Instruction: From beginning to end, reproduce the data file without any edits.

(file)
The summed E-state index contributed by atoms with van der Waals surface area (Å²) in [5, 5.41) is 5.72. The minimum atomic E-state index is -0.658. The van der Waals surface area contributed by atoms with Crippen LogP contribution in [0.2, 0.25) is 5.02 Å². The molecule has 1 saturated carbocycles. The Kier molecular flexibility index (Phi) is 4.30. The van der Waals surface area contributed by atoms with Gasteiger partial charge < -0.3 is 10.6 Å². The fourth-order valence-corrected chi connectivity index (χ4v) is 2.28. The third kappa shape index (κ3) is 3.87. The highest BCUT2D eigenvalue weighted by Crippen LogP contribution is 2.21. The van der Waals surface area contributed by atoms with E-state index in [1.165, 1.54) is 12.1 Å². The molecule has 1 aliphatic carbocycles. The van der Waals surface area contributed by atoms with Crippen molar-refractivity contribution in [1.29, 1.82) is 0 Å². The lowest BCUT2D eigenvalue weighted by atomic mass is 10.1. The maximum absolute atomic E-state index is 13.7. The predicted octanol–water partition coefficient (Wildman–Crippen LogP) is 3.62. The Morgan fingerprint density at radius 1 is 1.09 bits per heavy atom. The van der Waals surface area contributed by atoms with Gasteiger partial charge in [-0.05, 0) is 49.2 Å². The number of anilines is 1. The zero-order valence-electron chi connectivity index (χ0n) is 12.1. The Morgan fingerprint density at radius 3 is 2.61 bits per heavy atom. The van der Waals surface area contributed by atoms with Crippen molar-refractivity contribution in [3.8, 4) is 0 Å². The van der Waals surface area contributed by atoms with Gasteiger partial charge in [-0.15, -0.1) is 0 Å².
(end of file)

The summed E-state index contributed by atoms with van der Waals surface area (Å²) in [5, 5.41) is 5.72. The minimum atomic E-state index is -0.658. The van der Waals surface area contributed by atoms with Crippen LogP contribution in [0.2, 0.25) is 5.02 Å². The molecule has 1 saturated carbocycles. The Kier molecular flexibility index (Phi) is 4.30. The van der Waals surface area contributed by atoms with Gasteiger partial charge < -0.3 is 10.6 Å². The fourth-order valence-corrected chi connectivity index (χ4v) is 2.28. The third kappa shape index (κ3) is 3.87. The highest BCUT2D eigenvalue weighted by Crippen LogP contribution is 2.21. The van der Waals surface area contributed by atoms with E-state index in [1.165, 1.54) is 12.1 Å². The molecule has 1 aliphatic carbocycles. The van der Waals surface area contributed by atoms with Crippen molar-refractivity contribution in [1.29, 1.82) is 0 Å². The lowest BCUT2D eigenvalue weighted by atomic mass is 10.1. The maximum absolute atomic E-state index is 13.7. The predicted octanol–water partition coefficient (Wildman–Crippen LogP) is 3.62. The Morgan fingerprint density at radius 1 is 1.09 bits per heavy atom. The van der Waals surface area contributed by atoms with Gasteiger partial charge in [-0.05, 0) is 49.2 Å². The number of anilines is 1. The zero-order valence-electron chi connectivity index (χ0n) is 12.1. The Morgan fingerprint density at radius 3 is 2.61 bits per heavy atom. The van der Waals surface area contributed by atoms with Crippen molar-refractivity contribution in [3.8, 4) is 0 Å². The van der Waals surface area contributed by atoms with Gasteiger partial charge in [-0.15, -0.1) is 0 Å².